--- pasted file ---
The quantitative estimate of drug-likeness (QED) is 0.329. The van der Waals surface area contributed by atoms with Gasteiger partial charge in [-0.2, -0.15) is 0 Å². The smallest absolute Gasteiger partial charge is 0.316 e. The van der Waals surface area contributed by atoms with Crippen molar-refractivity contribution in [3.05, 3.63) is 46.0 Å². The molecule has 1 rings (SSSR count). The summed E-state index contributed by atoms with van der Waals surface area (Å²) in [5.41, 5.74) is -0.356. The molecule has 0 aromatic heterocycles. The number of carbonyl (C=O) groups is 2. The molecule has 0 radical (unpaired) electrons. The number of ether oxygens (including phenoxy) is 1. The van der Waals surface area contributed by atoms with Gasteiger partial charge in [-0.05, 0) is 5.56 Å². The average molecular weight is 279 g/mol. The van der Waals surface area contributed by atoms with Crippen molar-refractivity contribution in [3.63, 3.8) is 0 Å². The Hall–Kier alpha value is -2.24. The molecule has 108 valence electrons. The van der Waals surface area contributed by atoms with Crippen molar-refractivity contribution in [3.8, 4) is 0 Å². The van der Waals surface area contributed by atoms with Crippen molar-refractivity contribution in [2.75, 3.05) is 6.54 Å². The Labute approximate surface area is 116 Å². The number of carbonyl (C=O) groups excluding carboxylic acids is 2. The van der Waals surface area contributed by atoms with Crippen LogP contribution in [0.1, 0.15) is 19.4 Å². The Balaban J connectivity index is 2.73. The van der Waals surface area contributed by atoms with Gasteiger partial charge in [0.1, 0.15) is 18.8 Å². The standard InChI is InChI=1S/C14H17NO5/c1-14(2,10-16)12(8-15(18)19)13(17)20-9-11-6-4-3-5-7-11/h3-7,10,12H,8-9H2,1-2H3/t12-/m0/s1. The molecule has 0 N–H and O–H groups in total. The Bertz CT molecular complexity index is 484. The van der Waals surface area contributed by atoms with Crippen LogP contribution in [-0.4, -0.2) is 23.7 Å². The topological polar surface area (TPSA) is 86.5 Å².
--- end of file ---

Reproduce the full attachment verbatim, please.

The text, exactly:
The quantitative estimate of drug-likeness (QED) is 0.329. The van der Waals surface area contributed by atoms with Gasteiger partial charge in [-0.2, -0.15) is 0 Å². The smallest absolute Gasteiger partial charge is 0.316 e. The van der Waals surface area contributed by atoms with Crippen molar-refractivity contribution in [3.05, 3.63) is 46.0 Å². The molecule has 1 rings (SSSR count). The summed E-state index contributed by atoms with van der Waals surface area (Å²) in [5.41, 5.74) is -0.356. The molecule has 0 aromatic heterocycles. The number of carbonyl (C=O) groups is 2. The molecule has 0 radical (unpaired) electrons. The number of ether oxygens (including phenoxy) is 1. The van der Waals surface area contributed by atoms with Gasteiger partial charge in [-0.05, 0) is 5.56 Å². The average molecular weight is 279 g/mol. The van der Waals surface area contributed by atoms with Crippen molar-refractivity contribution in [3.63, 3.8) is 0 Å². The Hall–Kier alpha value is -2.24. The molecule has 108 valence electrons. The van der Waals surface area contributed by atoms with Crippen molar-refractivity contribution in [3.8, 4) is 0 Å². The van der Waals surface area contributed by atoms with Crippen molar-refractivity contribution in [2.75, 3.05) is 6.54 Å². The Labute approximate surface area is 116 Å². The number of carbonyl (C=O) groups excluding carboxylic acids is 2. The van der Waals surface area contributed by atoms with Crippen LogP contribution in [0.1, 0.15) is 19.4 Å². The Balaban J connectivity index is 2.73. The van der Waals surface area contributed by atoms with Gasteiger partial charge in [0.1, 0.15) is 18.8 Å². The standard InChI is InChI=1S/C14H17NO5/c1-14(2,10-16)12(8-15(18)19)13(17)20-9-11-6-4-3-5-7-11/h3-7,10,12H,8-9H2,1-2H3/t12-/m0/s1. The molecule has 0 N–H and O–H groups in total. The Bertz CT molecular complexity index is 484. The van der Waals surface area contributed by atoms with Crippen LogP contribution in [-0.4, -0.2) is 23.7 Å². The topological polar surface area (TPSA) is 86.5 Å².